Wednesday, January 12, 2011

Employment Law: New Laws for the New Year: Employee Credit Privacy Act

As the new year has now begun, its time to focus on a few new laws that took effect on January 1, 2011 that affect the way employers conduct business.

Illinois employers are now prohibited from discriminating against job applicants or employees on the basis of their credit histories. The new "Employee Credit Privacy Act" forbids inquiries about a person's credit history to determine the terms and conditions of employment, such as promotion, discharge, or compensation. While prohibiting employers from obtaining an applicant's or employee's credit reports in many instances, the law does permit employers to conduct thorough background investigations that do not include a credit history or report.

The new law contains some key exceptions which allow employers to still conduct and consider credit checks when filling positions that involve (1) bonding or security under state or federal law; (2) custody of, or unsupervised access to, $2,500 or more in cash or marketable assets; (3) signatory power over businesses assets of $100 or more per transaction; (4) management and control of the business; or (5) access to personal, financial or confidential information, trade secrets, or state or national security information.

 I have observed situations where an employee's financial woes led to that person stealing from their employer, or worse, their employer's customers. I have clients in the health care and housing industries that serve senior citizens.  Because of the vulnerability level of their clients, these operations sometimes used credit history checks to look out to see if an employee might be more prone to theft if they were experiencing financial difficulties.  Unfortunately, this concept is an inexact science.  And certainly, personal financial difficulty is not necessarily a barometer for determining who is likely to steal.   That appears to be the intent behind this law -- the General Assembly has recognized how truly tough things are in the current recession.  Not since the Great Depression have more Illinois workers faced joblessness or tainted credit records.  Illinois' unemployment rates have been as high as 3 to 4 percentage points above national averages.  In signing the law, Governor Quinn said, “A job seeker’s ability to earn a decent living should not depend on how well they are weathering the greatest economic recession since the 1930s,” adding, “This law will stop employers from denying a job or promotion based on information that is not an indicator of a person’s character or ability to do a job well.”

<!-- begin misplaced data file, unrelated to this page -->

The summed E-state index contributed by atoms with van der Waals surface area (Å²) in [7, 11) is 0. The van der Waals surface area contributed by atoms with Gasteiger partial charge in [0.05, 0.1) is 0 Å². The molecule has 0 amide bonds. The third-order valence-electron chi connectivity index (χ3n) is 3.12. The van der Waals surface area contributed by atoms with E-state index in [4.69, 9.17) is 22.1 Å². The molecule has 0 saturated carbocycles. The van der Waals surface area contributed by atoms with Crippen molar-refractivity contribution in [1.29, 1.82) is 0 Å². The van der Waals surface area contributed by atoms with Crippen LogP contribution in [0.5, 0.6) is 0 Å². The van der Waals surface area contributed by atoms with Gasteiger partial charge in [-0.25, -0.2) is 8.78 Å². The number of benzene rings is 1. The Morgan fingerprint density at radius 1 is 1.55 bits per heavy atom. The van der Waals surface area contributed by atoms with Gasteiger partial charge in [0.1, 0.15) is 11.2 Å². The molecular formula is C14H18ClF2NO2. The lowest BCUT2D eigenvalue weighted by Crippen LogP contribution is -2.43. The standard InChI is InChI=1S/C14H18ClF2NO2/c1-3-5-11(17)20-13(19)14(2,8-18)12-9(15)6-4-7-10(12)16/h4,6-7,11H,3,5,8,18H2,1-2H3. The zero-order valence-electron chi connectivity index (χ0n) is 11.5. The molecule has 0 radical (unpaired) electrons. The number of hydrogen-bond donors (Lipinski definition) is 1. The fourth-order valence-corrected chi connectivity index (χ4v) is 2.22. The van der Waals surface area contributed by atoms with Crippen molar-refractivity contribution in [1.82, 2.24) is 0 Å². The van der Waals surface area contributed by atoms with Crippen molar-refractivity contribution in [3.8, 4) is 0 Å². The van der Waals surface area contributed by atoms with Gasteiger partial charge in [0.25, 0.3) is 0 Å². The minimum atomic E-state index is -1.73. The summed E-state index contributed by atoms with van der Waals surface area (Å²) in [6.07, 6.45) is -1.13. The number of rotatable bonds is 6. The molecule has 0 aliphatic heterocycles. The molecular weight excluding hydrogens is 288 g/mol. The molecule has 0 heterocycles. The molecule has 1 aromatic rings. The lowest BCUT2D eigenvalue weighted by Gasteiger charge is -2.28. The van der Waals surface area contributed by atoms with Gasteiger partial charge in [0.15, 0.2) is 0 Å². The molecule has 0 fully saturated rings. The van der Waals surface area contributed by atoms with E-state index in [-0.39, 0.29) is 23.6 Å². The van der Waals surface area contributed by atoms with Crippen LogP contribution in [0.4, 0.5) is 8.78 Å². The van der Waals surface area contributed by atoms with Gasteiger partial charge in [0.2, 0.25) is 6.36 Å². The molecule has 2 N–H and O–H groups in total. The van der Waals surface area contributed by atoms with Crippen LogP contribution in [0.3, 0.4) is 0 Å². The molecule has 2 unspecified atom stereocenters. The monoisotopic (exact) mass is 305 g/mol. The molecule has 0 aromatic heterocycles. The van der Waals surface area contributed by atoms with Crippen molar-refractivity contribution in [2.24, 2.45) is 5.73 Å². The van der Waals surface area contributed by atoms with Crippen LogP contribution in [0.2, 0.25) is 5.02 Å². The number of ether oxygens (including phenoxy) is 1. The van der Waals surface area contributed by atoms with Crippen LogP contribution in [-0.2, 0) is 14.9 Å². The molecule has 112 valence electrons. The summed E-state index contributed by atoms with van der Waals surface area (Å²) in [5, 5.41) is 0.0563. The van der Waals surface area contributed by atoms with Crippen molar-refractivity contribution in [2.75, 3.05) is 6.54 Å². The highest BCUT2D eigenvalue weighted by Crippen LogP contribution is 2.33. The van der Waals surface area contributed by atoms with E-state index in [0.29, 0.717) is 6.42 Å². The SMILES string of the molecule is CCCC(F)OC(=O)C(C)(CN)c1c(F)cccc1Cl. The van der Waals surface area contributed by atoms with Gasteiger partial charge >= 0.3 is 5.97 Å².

Penalties for failing to adhere to this new law include the rights of aggrieved persons to bring a suit for injunctive relief, damages or both, and to recover attorneys' fees incurred in successfully bringing suit. It also prohibits employers from retaliating or discriminating against anyone who has filed suit under its provisions, testified, assisted or participated in an investigation, proceeding or action concerning its violation, or opposed such a violation. Interestingly, the law also prohibits employers from discriminating or retaliating against one who “was about to” do any of these things.

No comments:

Post a Comment